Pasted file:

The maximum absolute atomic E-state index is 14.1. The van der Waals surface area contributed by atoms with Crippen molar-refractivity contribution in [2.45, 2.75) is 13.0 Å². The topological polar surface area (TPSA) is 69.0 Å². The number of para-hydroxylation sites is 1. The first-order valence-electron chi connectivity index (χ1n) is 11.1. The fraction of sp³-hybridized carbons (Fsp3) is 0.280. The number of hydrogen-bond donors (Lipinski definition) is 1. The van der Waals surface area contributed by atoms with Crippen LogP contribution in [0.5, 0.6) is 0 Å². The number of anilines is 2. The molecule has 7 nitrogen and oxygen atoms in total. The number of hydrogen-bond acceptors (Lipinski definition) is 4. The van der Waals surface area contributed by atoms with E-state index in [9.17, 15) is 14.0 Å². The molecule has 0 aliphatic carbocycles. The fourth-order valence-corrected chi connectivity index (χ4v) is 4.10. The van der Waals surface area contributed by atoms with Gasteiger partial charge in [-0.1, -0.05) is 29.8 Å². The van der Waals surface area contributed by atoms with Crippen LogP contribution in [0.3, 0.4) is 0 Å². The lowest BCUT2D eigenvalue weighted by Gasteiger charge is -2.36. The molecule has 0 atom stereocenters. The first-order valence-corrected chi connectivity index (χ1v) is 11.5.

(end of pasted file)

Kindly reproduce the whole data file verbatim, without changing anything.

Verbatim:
The maximum absolute atomic E-state index is 14.1. The van der Waals surface area contributed by atoms with Crippen molar-refractivity contribution in [2.45, 2.75) is 13.0 Å². The topological polar surface area (TPSA) is 69.0 Å². The number of para-hydroxylation sites is 1. The first-order valence-electron chi connectivity index (χ1n) is 11.1. The fraction of sp³-hybridized carbons (Fsp3) is 0.280. The number of hydrogen-bond donors (Lipinski definition) is 1. The van der Waals surface area contributed by atoms with Crippen LogP contribution in [0.5, 0.6) is 0 Å². The number of anilines is 2. The molecule has 7 nitrogen and oxygen atoms in total. The number of hydrogen-bond acceptors (Lipinski definition) is 4. The van der Waals surface area contributed by atoms with E-state index in [9.17, 15) is 14.0 Å². The molecule has 0 aliphatic carbocycles. The fourth-order valence-corrected chi connectivity index (χ4v) is 4.10. The van der Waals surface area contributed by atoms with Gasteiger partial charge in [-0.1, -0.05) is 29.8 Å². The van der Waals surface area contributed by atoms with Crippen LogP contribution in [0.3, 0.4) is 0 Å². The lowest BCUT2D eigenvalue weighted by Gasteiger charge is -2.36. The molecule has 0 atom stereocenters. The first-order valence-corrected chi connectivity index (χ1v) is 11.5.